Sandow Birk's Fresh Take on the Qur'an


Southern California has a thriving and eclectic fine arts scene, and the husband-wife team of painter Sandow Birk and ceramicist Elyse Pignolet are two of the region's finest visual artists. Birk and Pignolet are notable for capturing the zeitgeist of California and the nation in clever and unique ways. Birk's In Smog and Thunder: The Great War of the Californias, which exhibited at the Laguna Art Museum in 2000 and Sonoma Art Museum in 2001, depicts an imaginary war between San Francisco and Los Angeles. The Rise and Fall of Los Angeles provides a grim and apocalyptic view of the City of Angels. Pignolet created the beautifully crafted "Paleta Cart," which was part of the Laguna Art Museum's 2013 Faux Real exhibition. Together, they have produced wondrous murals at locations such as an LAPD station in Boyle Heights, Calif., and the Avalon, Calif., lifeguard headquarters.

"I try to make works about topics that I'm interested in and that are important to me," Birk said. "I want to make artworks that mean something and have something to say about our times, and that I have an opinion about."

Among his diverse and extensive résumé, Birk's current exhibition, American Qur'an, may be his most provocative, powerful, and brilliant collection to date. The pieces are on view at the Orange County Museum of Art (OCMA) in Newport Beach, Calif. An accompanying hardcover book by the same name, featuring a preface by notable religion scholar Reza Aslan, is available through Liveright.


How did Birk, who is not Muslim, gain an interest in the Qur'an, Islam's holy book? "Through my surf travels, I realized that I had spent considerable time in Islamic parts of the world--I think I've made at least 10 extended trips to Islamic regions--and the experiences I had and the people I met and what I knew about Islam was completely different than what I was being told by the media," he explained. "So at some point I just decided to stop listening and to see what Islam was about for myself, and I just went out and bought a copy of the Qur'an and started reading it."

The exhibition, a project that took Birk nine years to complete, features more than 300 gouache paintings on which he hand-transcribed every word of the Qur'an using an L.A. graffiti-based font. His illustrations provide his vision of how the Qur'an verses apply to the contemporary Western World.


"I am very aware of the importance of calligraphy in traditional Islamic arts, so I very much wanted to use an important--or very American--style of lettering, and what could be more American than graffiti?" stated Birk. "So I came up with a sort of simplified, more legible, graffiti font based on tags in my neighborhood." He added that his inspirations for the project came from Persian miniature paintings and albums, illuminated manuscripts, and ancient Qur'ans.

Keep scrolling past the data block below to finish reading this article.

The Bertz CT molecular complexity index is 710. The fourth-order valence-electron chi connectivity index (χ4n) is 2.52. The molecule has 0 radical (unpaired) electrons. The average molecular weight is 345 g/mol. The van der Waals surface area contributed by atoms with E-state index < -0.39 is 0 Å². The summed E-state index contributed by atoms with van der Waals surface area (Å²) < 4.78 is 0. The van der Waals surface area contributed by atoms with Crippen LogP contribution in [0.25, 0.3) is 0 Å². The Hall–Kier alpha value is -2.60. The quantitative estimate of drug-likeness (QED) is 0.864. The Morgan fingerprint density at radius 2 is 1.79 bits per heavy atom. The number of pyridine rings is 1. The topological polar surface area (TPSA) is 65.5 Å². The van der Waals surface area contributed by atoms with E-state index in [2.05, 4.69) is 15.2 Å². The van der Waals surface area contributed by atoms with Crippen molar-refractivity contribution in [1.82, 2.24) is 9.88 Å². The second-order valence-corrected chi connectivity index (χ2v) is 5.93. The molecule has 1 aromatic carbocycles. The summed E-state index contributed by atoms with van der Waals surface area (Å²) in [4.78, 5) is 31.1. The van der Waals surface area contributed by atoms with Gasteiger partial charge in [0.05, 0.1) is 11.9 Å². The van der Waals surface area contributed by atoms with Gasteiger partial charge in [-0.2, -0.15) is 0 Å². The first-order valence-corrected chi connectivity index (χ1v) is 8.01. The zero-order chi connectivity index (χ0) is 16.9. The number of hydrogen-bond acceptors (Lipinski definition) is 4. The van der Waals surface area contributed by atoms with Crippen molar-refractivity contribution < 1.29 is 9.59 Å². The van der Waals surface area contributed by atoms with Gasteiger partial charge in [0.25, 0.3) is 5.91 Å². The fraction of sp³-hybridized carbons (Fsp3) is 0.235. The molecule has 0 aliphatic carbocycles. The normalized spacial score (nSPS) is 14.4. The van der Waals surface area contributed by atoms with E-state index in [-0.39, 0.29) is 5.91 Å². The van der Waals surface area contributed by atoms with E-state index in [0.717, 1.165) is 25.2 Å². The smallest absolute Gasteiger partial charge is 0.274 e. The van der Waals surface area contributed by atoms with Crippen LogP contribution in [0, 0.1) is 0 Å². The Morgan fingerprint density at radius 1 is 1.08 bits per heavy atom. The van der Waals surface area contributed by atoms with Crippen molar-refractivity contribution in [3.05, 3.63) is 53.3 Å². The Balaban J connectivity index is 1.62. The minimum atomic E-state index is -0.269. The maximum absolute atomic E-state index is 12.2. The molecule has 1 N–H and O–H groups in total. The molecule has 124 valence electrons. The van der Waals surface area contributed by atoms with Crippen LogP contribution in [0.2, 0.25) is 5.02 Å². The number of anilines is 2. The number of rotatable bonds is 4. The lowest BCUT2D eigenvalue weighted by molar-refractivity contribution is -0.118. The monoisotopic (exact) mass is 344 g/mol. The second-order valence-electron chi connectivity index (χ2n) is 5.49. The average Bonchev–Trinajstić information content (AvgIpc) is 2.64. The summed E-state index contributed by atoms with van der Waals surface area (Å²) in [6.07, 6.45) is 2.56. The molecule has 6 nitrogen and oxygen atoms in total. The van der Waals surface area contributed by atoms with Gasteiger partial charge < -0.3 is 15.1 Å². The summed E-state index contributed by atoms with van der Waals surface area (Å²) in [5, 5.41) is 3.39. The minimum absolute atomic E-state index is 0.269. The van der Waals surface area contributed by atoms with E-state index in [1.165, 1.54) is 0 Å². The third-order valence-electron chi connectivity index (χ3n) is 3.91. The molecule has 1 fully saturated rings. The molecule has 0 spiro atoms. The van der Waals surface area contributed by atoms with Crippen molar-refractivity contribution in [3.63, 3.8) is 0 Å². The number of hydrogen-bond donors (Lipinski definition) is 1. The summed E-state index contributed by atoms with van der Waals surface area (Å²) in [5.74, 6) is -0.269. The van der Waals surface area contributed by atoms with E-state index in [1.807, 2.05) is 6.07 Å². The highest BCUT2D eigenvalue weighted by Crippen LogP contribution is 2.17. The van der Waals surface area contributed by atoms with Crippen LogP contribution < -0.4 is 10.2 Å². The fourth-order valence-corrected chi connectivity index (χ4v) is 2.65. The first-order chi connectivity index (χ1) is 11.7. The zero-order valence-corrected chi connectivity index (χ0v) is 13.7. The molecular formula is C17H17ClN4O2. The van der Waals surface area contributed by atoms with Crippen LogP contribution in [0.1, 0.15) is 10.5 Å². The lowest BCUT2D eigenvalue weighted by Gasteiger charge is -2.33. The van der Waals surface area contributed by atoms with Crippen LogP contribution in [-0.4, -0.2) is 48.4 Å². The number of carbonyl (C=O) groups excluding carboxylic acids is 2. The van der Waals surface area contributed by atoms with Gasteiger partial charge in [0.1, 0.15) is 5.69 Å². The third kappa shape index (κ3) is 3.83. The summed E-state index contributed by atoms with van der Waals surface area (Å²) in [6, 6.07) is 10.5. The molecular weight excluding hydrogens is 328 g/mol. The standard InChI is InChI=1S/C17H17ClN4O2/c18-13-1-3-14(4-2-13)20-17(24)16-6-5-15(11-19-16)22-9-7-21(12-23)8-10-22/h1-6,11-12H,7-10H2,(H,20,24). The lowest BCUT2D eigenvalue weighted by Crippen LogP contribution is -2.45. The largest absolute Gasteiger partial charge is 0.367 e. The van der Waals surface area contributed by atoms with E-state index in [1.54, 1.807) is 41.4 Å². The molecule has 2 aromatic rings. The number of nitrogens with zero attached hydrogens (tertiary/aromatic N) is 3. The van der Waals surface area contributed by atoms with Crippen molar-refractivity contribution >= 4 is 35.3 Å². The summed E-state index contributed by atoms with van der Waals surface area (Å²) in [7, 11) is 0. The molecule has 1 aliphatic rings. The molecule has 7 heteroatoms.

The illustrations are alluring and original. One integrates surah 21 of the Qur'an with Hurricane Katrina. Another incorporates surah 12 with a mass Immigration and Naturalization Service arrest scene. The fact that Birk is not a trained Islamic scholar adds to the exhibition's ingenuity. His perspective is unique and fresh.



In describing his creative process, he shared, "The text would take a long time, and over the course of time working on it, I would ponder and come up with ideas for the imagery. The borders, decorations, and format of the pages and the traditional verse marking and numbering system all come from historical Quranic traditions--including the colors of inks, the headings, palmettes, etc."

Orange County, Calif., is notorious for being the site of a hate-filled, xenophobic rally in 2011. How has the right-wing county received a series of paintings depicting the Islamic holy book? "The museum staff has received positive and supportive comments from the public--both for the exhibition as well as the public conversations and programs offered in conjunction with the exhibition," stated Todd Smith, OCMA's director and CEO. "People often look to cultural institutions to better understand the world, and we are pleased to have been able to serve this role."

Perhaps the idea of a non-Muslim Southern California surfer and prominent visual artist immersing himself in a nine-year project on the Qur'an is not so far-fetched. KCET's Robert Petersen recently wrote about the potential Islamic origin of the name California. Birk's work, therefore, is an ideal representation of California's strong multicultural heritage.

The exhibition runs through February 28.